3 Secrets to Making Good First Impressions
It is true, there are a lot of myths surrounding first impressions. Some people give excellent first impressions, but terrible second, third, fourth impressions… But the opposite can also happen: you meet someone and immediately assume they’re untrustworthy. You feel like you definitely won’t get along with them, and then you realize that you were very much mistaken.
First impression are particularly significant in professional situations or when socializing. In these cases it’s impossible for them to really know you at first, so first impressions will set the tone. We’ve all had moments where we’ve felt the need to make good first impressions. After all, it can open doors and break down obstacles.
“You never get a second chance to make a first impression”
According to psychologist John Bargh of Yale, we form our first impressions of someone within two tenths of a second. It originates in the limbic system. First impressions are reflected in the willingness or interest we then show to build a connection with someone. If first impressions are good, we’ll be more open, and vice versa.
In professional or public relations situations, it tends to be more calculated. You don’t behave the same in front of a boss as in your living room at home. And it has nothing to do with hypocrisy but rather a reasonable assessment that there are certain expectations you have to live up to. Now, if you want to give good first impressions, here are 3 tips.
Naturalness: the number one secret for good first impressions
Acting naturally does not mean being shameless or rude. A work interview or an academic presentation is definitely not the same as going out partying with your friends or staying in bed watching TV. If you go too far with spontaneity, you might appear rude or full of yourself.
Being natural means giving off an image in line with the person you really are. That is, if you are an untidy person, don’t try to project the image of a tidy person. What you can do is try to control this aspect of yourself if you think it may be detrimental in the context. For first impressions, highlight your strengths and limit your weaknesses. But you have to be aware of them first.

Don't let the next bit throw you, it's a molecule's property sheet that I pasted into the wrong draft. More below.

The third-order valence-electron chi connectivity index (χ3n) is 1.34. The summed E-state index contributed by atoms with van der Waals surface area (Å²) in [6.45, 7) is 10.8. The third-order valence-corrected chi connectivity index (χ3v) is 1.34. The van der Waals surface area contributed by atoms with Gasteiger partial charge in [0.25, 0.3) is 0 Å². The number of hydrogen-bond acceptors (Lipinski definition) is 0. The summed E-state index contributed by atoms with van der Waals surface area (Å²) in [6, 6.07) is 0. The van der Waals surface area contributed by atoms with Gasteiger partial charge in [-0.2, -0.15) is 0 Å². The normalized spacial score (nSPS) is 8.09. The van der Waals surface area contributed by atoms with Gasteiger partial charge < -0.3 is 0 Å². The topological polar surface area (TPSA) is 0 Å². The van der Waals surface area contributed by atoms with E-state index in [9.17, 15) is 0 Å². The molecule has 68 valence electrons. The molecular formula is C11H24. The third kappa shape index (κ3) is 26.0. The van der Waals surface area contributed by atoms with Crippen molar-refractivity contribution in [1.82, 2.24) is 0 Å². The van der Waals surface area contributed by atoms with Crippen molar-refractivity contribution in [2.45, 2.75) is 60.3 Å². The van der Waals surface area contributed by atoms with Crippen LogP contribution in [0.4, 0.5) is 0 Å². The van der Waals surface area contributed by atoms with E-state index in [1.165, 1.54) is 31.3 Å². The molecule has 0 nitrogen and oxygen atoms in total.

Go ahead and put on some makeup, but not so much that someone thinks you’re a different person or won’t recognize you when you take it off. Think of naturalness like your sense of smell: people detect it instantly.
It will be difficult for someone to trust you if you’re not honest. If you want to give good first impressions, but turn to lies or fakeness, you’ll undermine yourself. At the same time, be stressed about keeping up with the lie.
Trust yourself, trust others and trust life. It’s better to say you don’t have the authority to talk about a certain subject because you don’t know enough than to make a spectacle of yourself trying to get the other person to believe what you’re making up.
It’s better to admit you feel a bit nervous than to pretend to be falsely confident yet obviously tense. You don’t have to force anything. Trust that no matter how the situation ends up, it’s the best outcome for you if you were honest.
Be specific with the messages you want to express. If you’re asked a question, answer the person clearly and don’t get sidetracked into other subjects. Try not to go on tangents or ramble. Think about how conversations leave a better first impressions when the exchange between speakers is dynamic.
It is important to be communicative. Don’t assume that your ideas have been understood or think that being terse is the same as being to the point. Someone who doesn’t take their turn to speak projects insecurity and that is not what you want.
The point is, when you begin a new relationship, make it as simple as possible. This new connection is a blank slate. An opportunity to start off writing clearly and beautifully. Relationships built on the foundation of simplicity tend to go better.
Good first impressions help foster good attitudes on both sides. So from this perspective, a little makeup is ok, but do so intelligently, and don’t stop being you.It might interest you...